Patti Smith is an American singer-songwriter, poet, and visual artist who became a highly influential component of the New York City punk rock movement with her 1975 debut album Horses.
Regarding good news, she was once quoted as saying, “Good news doesn’t necessarily have to be a positive thing. Bringing good news is imparting hope to one’s fellow man.”
There is challenging news on the global consumer spending front if you are a retailer.
We are here to import hope.
There is good news on the financial landscape if you are a Female Mixed Wrestling Session Provider.
The headlines seem to say it all.
“Good news is rare these days, and every glittering ounce of it should be cherished and hoarded and worshipped and fondled like a priceless diamond.”… Hunter S. Thompson
Millennials, the 20 through 30’s age group whom marketers greatly desire would prefer to spend their discretionary income on out-of-town vacations, meals with friends, gym memberships and other forms of recreation.
Stating this another way, the once in a life time experience that many female session wrestlers provide to their customers should be in greater demand with Millennial customers willing to spend more on the fantasy desired.
Movie Star – Session Provider – Beautiful Sahara Knite – England
According to the New York Times in an August 14, 2015 article that speaks to consumer spending, “As Americans spend more money on doing things, not buying things, department stores are losing out.
Data released by the Commerce Department shows that American consumers are putting what little extra money they do have to spend each month into eating out, upgrading their cars or fixing up their homes, as well as spending on sports gear, health and beauty. Spending at restaurants and bars has jumped more than 9 percent this year through July compared with the same period last year, and on autos by more than 7 percent, according to the agency.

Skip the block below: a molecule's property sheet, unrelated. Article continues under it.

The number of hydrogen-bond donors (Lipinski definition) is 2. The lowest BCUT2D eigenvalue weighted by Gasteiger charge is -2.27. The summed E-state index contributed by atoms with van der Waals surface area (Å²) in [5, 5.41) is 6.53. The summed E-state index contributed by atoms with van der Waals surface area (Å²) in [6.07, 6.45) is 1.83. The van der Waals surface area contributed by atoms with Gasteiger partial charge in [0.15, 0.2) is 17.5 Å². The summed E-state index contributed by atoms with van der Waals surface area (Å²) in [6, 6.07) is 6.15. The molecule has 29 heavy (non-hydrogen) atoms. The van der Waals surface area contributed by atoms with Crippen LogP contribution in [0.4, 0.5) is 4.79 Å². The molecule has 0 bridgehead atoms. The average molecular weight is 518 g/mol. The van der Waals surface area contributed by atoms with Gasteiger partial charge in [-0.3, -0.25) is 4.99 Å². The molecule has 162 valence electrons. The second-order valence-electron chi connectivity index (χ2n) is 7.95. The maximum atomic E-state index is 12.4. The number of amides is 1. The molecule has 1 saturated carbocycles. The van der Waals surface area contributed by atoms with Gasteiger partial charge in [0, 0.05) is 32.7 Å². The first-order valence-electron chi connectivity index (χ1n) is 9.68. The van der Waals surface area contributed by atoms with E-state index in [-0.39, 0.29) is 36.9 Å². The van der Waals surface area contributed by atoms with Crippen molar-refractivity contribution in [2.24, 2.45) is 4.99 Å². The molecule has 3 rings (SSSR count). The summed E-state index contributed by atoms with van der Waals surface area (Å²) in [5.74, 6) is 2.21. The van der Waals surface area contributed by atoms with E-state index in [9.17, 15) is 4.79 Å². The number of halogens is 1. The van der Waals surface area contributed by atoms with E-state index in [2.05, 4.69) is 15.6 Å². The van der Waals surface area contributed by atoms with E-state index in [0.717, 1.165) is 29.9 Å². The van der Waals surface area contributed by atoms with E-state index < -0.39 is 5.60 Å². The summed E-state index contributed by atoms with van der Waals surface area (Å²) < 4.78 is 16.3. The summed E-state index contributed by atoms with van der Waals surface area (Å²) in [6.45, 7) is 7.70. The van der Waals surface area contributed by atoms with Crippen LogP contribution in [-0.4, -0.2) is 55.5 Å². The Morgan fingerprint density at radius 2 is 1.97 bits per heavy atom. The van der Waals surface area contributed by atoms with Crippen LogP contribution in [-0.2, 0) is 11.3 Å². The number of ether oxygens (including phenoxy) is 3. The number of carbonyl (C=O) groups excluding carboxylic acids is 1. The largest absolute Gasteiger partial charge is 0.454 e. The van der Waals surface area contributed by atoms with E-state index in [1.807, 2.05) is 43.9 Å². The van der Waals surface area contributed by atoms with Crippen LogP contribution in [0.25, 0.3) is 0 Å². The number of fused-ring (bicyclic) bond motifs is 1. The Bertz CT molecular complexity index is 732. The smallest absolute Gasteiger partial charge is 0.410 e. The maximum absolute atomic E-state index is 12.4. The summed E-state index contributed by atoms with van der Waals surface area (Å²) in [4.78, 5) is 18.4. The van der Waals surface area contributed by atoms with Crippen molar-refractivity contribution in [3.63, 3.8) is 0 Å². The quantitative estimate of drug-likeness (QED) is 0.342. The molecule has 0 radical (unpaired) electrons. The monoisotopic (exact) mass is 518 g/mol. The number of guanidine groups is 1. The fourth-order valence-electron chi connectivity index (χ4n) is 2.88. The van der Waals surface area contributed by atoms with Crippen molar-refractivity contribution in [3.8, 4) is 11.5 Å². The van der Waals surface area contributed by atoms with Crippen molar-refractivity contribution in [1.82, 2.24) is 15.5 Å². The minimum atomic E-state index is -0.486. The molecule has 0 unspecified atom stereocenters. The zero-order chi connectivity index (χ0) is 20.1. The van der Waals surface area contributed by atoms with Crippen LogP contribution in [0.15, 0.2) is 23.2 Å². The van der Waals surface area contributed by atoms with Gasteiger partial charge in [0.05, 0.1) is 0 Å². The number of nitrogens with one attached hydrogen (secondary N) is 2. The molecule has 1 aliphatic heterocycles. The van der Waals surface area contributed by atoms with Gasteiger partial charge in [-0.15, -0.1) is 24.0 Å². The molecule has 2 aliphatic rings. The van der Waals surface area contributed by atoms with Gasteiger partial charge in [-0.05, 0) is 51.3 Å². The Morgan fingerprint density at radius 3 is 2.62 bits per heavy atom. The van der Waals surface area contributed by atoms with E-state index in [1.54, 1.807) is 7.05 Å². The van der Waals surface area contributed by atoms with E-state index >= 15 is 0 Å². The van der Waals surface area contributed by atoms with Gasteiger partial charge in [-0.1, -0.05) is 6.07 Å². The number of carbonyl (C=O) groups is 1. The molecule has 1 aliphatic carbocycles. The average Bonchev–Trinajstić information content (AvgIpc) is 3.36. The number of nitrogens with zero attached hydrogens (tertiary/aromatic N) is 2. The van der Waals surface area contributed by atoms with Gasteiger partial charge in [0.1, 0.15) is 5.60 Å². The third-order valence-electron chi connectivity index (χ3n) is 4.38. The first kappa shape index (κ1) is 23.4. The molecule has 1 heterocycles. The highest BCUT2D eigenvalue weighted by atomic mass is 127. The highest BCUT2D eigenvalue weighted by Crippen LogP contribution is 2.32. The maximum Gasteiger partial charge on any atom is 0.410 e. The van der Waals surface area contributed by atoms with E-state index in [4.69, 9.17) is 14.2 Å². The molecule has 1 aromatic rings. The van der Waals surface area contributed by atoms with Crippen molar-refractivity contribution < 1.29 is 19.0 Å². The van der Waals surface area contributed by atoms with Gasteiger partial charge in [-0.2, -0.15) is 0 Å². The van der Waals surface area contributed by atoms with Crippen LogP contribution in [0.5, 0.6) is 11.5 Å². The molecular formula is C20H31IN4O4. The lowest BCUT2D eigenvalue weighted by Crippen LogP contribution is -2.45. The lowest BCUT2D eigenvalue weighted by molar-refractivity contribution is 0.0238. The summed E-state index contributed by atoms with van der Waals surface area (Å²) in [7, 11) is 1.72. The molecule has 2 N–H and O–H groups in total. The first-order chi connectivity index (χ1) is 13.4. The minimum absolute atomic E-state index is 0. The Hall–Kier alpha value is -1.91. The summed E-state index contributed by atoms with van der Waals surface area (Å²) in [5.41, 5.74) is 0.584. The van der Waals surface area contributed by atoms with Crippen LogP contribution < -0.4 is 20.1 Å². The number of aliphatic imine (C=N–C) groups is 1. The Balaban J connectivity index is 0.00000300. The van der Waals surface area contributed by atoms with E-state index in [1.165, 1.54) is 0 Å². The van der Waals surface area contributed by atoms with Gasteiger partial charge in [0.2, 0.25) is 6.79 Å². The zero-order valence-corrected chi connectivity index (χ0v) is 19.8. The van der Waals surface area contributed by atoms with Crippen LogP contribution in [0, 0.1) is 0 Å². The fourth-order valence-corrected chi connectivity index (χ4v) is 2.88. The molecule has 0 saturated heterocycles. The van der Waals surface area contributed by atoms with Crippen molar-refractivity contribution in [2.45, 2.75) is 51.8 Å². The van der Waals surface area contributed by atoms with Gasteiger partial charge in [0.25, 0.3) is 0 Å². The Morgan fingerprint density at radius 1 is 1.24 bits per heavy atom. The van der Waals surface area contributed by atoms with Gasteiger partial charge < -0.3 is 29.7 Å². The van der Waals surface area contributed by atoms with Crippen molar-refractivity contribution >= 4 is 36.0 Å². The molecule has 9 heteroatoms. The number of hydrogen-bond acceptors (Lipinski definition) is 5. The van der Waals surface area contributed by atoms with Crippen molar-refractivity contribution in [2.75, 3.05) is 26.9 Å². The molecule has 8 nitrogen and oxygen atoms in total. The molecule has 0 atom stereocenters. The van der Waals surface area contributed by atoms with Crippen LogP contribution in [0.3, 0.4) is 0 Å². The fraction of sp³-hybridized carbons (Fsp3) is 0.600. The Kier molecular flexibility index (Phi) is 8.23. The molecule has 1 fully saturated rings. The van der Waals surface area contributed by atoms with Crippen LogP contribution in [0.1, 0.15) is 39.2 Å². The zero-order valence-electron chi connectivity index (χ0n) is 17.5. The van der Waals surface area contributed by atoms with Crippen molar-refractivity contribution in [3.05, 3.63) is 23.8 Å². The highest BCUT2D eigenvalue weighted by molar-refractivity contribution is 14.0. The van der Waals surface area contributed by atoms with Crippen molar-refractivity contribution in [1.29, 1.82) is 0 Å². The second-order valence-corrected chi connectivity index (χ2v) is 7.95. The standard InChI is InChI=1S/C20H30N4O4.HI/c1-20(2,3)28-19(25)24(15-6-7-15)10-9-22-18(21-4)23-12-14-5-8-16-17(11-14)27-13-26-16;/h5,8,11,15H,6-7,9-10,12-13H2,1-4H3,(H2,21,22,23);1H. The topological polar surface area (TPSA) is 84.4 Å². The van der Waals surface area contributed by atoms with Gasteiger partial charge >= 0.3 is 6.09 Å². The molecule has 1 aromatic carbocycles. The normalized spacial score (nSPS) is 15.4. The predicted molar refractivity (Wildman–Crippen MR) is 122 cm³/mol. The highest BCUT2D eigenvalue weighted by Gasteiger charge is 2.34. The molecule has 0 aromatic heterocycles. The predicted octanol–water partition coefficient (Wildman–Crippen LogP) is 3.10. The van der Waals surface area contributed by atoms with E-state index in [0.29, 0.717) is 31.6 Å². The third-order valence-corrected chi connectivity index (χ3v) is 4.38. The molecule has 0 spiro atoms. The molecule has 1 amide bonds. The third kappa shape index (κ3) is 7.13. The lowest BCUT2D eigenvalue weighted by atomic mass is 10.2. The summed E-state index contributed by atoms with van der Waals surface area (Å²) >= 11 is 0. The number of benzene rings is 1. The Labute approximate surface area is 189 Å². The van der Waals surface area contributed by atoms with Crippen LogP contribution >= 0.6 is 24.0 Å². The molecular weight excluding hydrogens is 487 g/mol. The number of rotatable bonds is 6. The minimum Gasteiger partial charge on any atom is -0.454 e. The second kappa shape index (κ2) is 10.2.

Analysts say a wider shift is afoot in the mind of the American consumer, spurred by the popularity of a growing body of scientific studies that appear to show that experiences, not objects, bring the most happiness.”
A June 1, 2015 report at forbes.com seems to echo similar sentiments.
They state, “This generation not only highly values experiences, but they are increasingly spending time and money on them: from concerts and social events to athletic pursuits, to cultural experiences and events of all kinds. For this group, happiness isn’t as focused on possessions or career status. Living a meaningful, happy life is about creating, sharing and capturing memories earned through experiences that span the spectrum of life’s opportunities.
Did you know that since 1987 the share of consumer spending on live experiences and events relative to total U.S. consumer spending increased 70%?”
Mad Men would be proud.
The decades old advertising powerhouse Advertising Age shares, “Various psychological studies are showing that all people — not just millennials — are happier when their money is spent on living, rather than on having. Mintel’s 2015 American Lifestyles report projects that over the next five years, total spending will grow by nearly 22%, with the so‐called “non‐essential” categories, including vacations and dining out, expected to see the greatest gains.”